3. Practical Wisdom for Parents: Raising Self-Confident Children in the Preschool Years by Nancy Schulman and Ellen Birnbaum.

    I love this book, in part because it’s a terrific book and in part because it was written by two people whom I really like and respect. In fact, as I describe in my book The Happiness Project, I played a small role in the book’s inception. (You can also read that story here.)

    If you want to listen to a two-minute episode of "A Little Happier" where I describe one of the many wise things that Nancy Schulman said to me, it’s here.

    4. Best Friends, Worst Enemies: Understanding the Social Lives of Children by Michael Thompson.

    I’m a giant raving fan of Michael Thompson’s work. It’s practical, realistic, and insightful, plus it’s written in a very engaging way.

    Here’s a post I wrote about a passage from the book about why it’s a bad idea to "interview for pain." Again, this principle is just as true for adults as for kids.

    5. I also love Thompson’s book Mom, They're Teasing Me: Helping Your Child Solve Social Problems. If you want to hear "A Little Happier" episode where I talk about one of the most important lessons I gleaned from that book, it’s here.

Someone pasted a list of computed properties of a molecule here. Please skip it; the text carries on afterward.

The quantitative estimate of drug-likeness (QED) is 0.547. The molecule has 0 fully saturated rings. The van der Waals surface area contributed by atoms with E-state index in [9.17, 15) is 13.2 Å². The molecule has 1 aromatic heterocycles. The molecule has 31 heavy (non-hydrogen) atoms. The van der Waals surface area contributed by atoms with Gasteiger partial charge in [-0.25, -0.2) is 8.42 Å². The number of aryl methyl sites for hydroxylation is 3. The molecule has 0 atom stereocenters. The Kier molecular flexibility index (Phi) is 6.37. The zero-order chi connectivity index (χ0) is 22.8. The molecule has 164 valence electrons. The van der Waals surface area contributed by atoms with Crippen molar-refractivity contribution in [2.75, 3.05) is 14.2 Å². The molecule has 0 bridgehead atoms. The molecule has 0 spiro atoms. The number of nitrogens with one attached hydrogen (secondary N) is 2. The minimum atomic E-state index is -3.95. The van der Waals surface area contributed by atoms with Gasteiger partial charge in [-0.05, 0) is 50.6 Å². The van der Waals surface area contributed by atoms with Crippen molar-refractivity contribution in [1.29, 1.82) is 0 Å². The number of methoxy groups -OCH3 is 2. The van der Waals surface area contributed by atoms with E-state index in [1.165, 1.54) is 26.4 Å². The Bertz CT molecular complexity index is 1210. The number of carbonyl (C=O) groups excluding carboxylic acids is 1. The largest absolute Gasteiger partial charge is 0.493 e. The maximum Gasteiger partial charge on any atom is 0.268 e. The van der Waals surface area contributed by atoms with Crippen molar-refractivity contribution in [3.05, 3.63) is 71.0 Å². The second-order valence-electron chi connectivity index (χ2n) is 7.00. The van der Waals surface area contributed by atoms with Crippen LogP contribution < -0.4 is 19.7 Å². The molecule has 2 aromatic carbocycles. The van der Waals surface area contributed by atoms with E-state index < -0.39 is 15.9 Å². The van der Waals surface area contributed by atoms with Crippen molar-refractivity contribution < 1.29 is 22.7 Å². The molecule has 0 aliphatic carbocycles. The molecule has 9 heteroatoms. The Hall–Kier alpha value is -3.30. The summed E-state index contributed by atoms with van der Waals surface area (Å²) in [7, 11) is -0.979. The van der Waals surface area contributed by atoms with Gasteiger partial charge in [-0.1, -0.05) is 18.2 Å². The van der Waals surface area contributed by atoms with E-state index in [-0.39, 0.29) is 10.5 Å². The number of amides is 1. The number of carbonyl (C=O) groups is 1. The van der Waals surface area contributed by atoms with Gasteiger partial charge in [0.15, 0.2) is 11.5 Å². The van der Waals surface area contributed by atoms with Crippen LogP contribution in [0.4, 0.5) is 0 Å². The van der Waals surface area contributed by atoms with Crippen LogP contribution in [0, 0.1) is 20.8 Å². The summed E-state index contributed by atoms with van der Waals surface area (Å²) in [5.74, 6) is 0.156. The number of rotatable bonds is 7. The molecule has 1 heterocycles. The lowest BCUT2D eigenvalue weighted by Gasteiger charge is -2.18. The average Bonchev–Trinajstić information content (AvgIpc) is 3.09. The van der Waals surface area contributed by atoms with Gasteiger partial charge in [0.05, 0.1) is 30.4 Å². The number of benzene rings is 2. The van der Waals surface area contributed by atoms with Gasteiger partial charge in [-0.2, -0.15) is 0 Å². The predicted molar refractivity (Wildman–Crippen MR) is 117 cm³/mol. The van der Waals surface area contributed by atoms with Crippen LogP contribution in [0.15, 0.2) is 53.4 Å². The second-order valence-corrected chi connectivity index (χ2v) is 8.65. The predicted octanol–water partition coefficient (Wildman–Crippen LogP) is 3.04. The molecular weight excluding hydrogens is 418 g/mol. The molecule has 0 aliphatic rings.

6. The Blessing of a Skinned Knee by Wendy Mogel.

    This is a very useful book that emphasizes why it’s important to let children make mistakes, suffer consequences, handle disappointment, and deal with boredom as part of their growing up.

    What are your favorite books about parenthood? I’d be especially interested in any recommendations aimed at parents of twenty-something children. My older daughter isn’t twenty yet, but she will be, before I know it. The days are long, but the years are short.

     
  • gretchenrubin 17:51:14 on 2017/11/16 Permalink
    Tags: , family, , ,   

    A Happiness Paradox for Thanksgiving: Happiness Doesn’t Always Make Us Feel Happy. 

    In my study of happiness and human nature, I'm always striving to identify fundamental principles.

    For instance, I identified the Eight Splendid Truths of Happiness.